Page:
Picture it: you sit around the dinner table with your family this holiday season enjoying a beautiful meal. Suddenly, your uncle mentions politics and now the dinner table is in an outrage. There is yelling and arguments coming from every corner. Chaos.
It’s why some people hate the holidays. I get it. I do.
However, if you are lucky enough for the argument to be over something tame, like capitalism vs. socialism instead of the argument about whether women deserve human rights, I want you to appreciate it.
At the end of day, opinions are what keep this world interesting.
Now, let's be clear, if your opinion invalidates another human being's life or is blatantly racist, sexist, homophobic or any other phobic, your opinion doesn’t matter. This entire article doesn’t apply to you.
However, not every person who believes differently than you is a terrible person. Just because your cousin believes that Bob Knight was simply an amazing coach and did nothing wrong in his whole career, doesn’t mean you have to automatically hate him and decide you guys can’t be friends.
Conversations with multiple values, opinions and perspectives are what lead us to deeper thinking. They either change our mind or solidify our belief. They make us think about our beliefs and whether we have proof to back them up.
To quote John F. Kennedy, “Too often, we enjoy the comfort of opinion without the discomfort of thought.”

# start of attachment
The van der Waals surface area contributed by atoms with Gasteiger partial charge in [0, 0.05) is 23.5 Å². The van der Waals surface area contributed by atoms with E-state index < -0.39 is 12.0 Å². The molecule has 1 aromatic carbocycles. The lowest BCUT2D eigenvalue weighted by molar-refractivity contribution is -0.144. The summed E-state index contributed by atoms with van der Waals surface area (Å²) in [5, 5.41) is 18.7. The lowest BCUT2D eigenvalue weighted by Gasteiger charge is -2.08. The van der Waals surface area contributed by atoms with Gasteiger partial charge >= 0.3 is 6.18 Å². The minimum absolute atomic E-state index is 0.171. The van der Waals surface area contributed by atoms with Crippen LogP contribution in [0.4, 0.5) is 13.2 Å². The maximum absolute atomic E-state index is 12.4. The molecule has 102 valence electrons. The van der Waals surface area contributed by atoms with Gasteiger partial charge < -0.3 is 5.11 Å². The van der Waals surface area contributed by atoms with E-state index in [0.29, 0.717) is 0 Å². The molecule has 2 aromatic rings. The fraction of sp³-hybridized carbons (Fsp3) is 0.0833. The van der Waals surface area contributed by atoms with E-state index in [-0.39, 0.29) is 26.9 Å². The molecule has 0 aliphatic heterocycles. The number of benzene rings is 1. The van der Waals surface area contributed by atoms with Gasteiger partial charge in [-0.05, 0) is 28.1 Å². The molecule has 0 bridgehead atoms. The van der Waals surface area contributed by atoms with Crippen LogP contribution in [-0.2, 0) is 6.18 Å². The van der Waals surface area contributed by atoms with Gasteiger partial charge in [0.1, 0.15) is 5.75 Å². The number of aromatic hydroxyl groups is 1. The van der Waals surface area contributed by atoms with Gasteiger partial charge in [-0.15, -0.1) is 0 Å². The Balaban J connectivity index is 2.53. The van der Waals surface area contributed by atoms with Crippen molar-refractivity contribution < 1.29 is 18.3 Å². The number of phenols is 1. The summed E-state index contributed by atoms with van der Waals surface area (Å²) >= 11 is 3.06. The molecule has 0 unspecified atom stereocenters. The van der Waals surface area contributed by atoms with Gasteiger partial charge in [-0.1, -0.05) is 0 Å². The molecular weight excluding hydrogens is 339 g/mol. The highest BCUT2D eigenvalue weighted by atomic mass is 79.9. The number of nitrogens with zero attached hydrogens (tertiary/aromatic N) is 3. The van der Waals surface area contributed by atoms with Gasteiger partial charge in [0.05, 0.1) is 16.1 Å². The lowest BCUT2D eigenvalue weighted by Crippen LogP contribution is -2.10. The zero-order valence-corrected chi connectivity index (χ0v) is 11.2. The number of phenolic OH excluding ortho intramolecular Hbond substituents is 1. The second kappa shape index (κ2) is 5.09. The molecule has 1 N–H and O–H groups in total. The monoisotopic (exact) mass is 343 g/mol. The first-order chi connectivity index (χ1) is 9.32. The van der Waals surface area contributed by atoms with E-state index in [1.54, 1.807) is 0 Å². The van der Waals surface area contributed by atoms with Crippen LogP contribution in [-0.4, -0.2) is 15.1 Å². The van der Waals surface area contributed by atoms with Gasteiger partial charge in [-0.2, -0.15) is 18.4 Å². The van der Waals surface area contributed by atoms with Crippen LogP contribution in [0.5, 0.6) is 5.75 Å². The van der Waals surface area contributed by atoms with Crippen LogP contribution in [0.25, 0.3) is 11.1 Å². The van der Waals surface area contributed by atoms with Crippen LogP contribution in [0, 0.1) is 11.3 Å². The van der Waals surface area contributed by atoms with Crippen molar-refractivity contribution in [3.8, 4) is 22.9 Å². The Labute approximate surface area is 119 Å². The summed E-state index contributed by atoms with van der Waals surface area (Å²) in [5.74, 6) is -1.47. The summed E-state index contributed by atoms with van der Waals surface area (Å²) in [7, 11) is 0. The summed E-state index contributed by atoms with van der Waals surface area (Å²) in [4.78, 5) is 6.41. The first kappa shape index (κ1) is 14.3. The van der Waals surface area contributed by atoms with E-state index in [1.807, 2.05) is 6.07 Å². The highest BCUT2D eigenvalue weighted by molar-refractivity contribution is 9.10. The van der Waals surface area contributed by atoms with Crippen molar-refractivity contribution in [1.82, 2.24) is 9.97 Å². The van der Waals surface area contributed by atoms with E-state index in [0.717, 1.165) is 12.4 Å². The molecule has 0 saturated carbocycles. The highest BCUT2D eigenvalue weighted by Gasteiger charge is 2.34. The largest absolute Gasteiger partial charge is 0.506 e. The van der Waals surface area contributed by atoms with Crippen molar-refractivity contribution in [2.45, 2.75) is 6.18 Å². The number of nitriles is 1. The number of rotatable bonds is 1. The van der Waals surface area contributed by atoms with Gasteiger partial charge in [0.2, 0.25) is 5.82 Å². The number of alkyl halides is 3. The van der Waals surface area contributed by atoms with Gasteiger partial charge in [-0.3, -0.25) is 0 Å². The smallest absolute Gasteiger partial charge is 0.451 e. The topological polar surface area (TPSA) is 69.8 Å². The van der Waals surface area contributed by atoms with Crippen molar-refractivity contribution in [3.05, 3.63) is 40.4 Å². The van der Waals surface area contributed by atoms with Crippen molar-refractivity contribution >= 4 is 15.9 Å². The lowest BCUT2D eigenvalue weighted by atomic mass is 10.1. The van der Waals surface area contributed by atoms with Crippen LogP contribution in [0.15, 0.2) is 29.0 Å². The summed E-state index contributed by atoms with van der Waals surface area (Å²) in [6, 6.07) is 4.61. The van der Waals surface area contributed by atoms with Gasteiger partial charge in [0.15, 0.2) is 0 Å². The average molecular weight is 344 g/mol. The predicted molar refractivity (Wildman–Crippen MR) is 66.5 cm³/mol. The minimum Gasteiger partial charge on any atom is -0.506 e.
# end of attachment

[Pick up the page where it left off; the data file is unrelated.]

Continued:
In fact, not only are opinions important to have but also to share. Opinions bring thought. They bring new ideas to the table. They bring change.
If we all lived in harmony and peace and all believed in one singular ideal where nobody strayed from the beaten path, this world would be so boring.
We would all be the same. Never challenging what we are told and taking everything at face value.
If we all had the exact same beliefs, our society would crumble. There would be nothing holding us together. We would all be in favor of who was elected to presidency. Actually, there would be no reason for a political hierarchy at all.
There would be no debate about whether Taylor Swifts’ environmental impact outweighs her talent. No one would give you weird looks when you wore Crocs in Target. Christmas would begin Dec. 1 and not in November.
That is why this desk on the IDS exists. Opinions challenge your beliefs.
The process of changing minds begins with differing opinions. At one point in time, humans believed the Earth was flat; until someone had a different opinion and challenged that assumption. Obviously, it wasn’t that simple, but if one person had not challenged that belief, we would still believe that we could row off of the Earth.
Without opinions, we as a society and as humans have no reason for existence.
So remember that the next time you get into a political debate with your cousin Steve. Maybe he isn’t the enemy and maybe your opinion isn’t always correct.
Having open conversations where we try to learn and understand others is the only way we grow. Not everyone who have different beliefs than you are automatically terrible people.
Try to understand where they are coming from. Evaluate your own beliefs. If you still believe you are right, then it’s your turn to do some convincing.
Gentry Keener (she/her) is a junior studying journalism and political science.